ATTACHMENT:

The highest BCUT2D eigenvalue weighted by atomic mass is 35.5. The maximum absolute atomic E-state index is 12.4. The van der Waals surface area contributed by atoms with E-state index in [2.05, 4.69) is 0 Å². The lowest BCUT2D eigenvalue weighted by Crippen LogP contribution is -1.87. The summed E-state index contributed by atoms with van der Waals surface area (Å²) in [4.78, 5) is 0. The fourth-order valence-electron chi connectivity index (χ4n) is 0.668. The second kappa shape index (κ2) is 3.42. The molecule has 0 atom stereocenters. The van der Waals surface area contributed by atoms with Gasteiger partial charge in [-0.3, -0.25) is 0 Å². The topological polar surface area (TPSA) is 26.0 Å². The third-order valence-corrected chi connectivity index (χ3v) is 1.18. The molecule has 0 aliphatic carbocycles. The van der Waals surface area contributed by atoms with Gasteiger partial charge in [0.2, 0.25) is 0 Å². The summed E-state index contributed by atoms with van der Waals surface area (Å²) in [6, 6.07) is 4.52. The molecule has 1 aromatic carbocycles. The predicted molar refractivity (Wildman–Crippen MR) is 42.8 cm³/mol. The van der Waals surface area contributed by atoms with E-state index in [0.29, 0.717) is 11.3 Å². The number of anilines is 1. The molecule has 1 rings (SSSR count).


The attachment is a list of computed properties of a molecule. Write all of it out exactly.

The highest BCUT2D eigenvalue weighted by atomic mass is 35.5. The maximum absolute atomic E-state index is 12.4. The van der Waals surface area contributed by atoms with E-state index in [2.05, 4.69) is 0 Å². The lowest BCUT2D eigenvalue weighted by Crippen LogP contribution is -1.87. The summed E-state index contributed by atoms with van der Waals surface area (Å²) in [4.78, 5) is 0. The fourth-order valence-electron chi connectivity index (χ4n) is 0.668. The second kappa shape index (κ2) is 3.42. The molecule has 0 atom stereocenters. The van der Waals surface area contributed by atoms with Gasteiger partial charge in [-0.3, -0.25) is 0 Å². The topological polar surface area (TPSA) is 26.0 Å². The third-order valence-corrected chi connectivity index (χ3v) is 1.18. The molecule has 0 aliphatic carbocycles. The van der Waals surface area contributed by atoms with Gasteiger partial charge in [0.2, 0.25) is 0 Å². The summed E-state index contributed by atoms with van der Waals surface area (Å²) in [6, 6.07) is 4.52. The molecule has 1 aromatic carbocycles. The predicted molar refractivity (Wildman–Crippen MR) is 42.8 cm³/mol. The van der Waals surface area contributed by atoms with E-state index in [0.29, 0.717) is 11.3 Å². The number of anilines is 1. The molecule has 1 rings (SSSR count).